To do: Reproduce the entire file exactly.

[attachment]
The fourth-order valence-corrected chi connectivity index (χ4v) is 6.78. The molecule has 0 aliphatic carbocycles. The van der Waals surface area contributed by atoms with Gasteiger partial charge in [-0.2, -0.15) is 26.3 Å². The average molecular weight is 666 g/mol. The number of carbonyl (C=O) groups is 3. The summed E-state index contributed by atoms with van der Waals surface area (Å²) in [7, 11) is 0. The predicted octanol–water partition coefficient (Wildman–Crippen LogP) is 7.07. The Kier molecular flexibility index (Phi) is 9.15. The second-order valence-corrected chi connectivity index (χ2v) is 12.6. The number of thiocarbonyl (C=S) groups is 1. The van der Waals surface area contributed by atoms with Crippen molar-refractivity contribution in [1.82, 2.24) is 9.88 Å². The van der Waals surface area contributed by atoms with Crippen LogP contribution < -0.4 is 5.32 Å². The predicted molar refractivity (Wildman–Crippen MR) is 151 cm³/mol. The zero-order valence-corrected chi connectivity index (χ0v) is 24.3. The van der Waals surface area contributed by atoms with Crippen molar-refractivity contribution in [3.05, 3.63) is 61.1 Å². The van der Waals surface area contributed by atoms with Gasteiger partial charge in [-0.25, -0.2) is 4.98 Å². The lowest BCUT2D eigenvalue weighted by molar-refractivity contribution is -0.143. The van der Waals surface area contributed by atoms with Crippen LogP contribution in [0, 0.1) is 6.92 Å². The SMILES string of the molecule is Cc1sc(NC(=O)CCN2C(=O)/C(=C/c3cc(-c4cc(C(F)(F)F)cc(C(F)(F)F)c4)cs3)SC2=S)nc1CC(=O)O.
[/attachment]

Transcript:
The fourth-order valence-corrected chi connectivity index (χ4v) is 6.78. The molecule has 0 aliphatic carbocycles. The van der Waals surface area contributed by atoms with Gasteiger partial charge in [-0.2, -0.15) is 26.3 Å². The average molecular weight is 666 g/mol. The number of carbonyl (C=O) groups is 3. The summed E-state index contributed by atoms with van der Waals surface area (Å²) in [7, 11) is 0. The predicted octanol–water partition coefficient (Wildman–Crippen LogP) is 7.07. The Kier molecular flexibility index (Phi) is 9.15. The second-order valence-corrected chi connectivity index (χ2v) is 12.6. The number of thiocarbonyl (C=S) groups is 1. The van der Waals surface area contributed by atoms with Crippen molar-refractivity contribution in [1.82, 2.24) is 9.88 Å². The van der Waals surface area contributed by atoms with Crippen LogP contribution < -0.4 is 5.32 Å². The predicted molar refractivity (Wildman–Crippen MR) is 151 cm³/mol. The zero-order valence-corrected chi connectivity index (χ0v) is 24.3. The van der Waals surface area contributed by atoms with Crippen molar-refractivity contribution in [3.05, 3.63) is 61.1 Å². The van der Waals surface area contributed by atoms with Gasteiger partial charge in [-0.25, -0.2) is 4.98 Å². The lowest BCUT2D eigenvalue weighted by molar-refractivity contribution is -0.143. The van der Waals surface area contributed by atoms with Crippen LogP contribution in [0, 0.1) is 6.92 Å². The SMILES string of the molecule is Cc1sc(NC(=O)CCN2C(=O)/C(=C/c3cc(-c4cc(C(F)(F)F)cc(C(F)(F)F)c4)cs3)SC2=S)nc1CC(=O)O.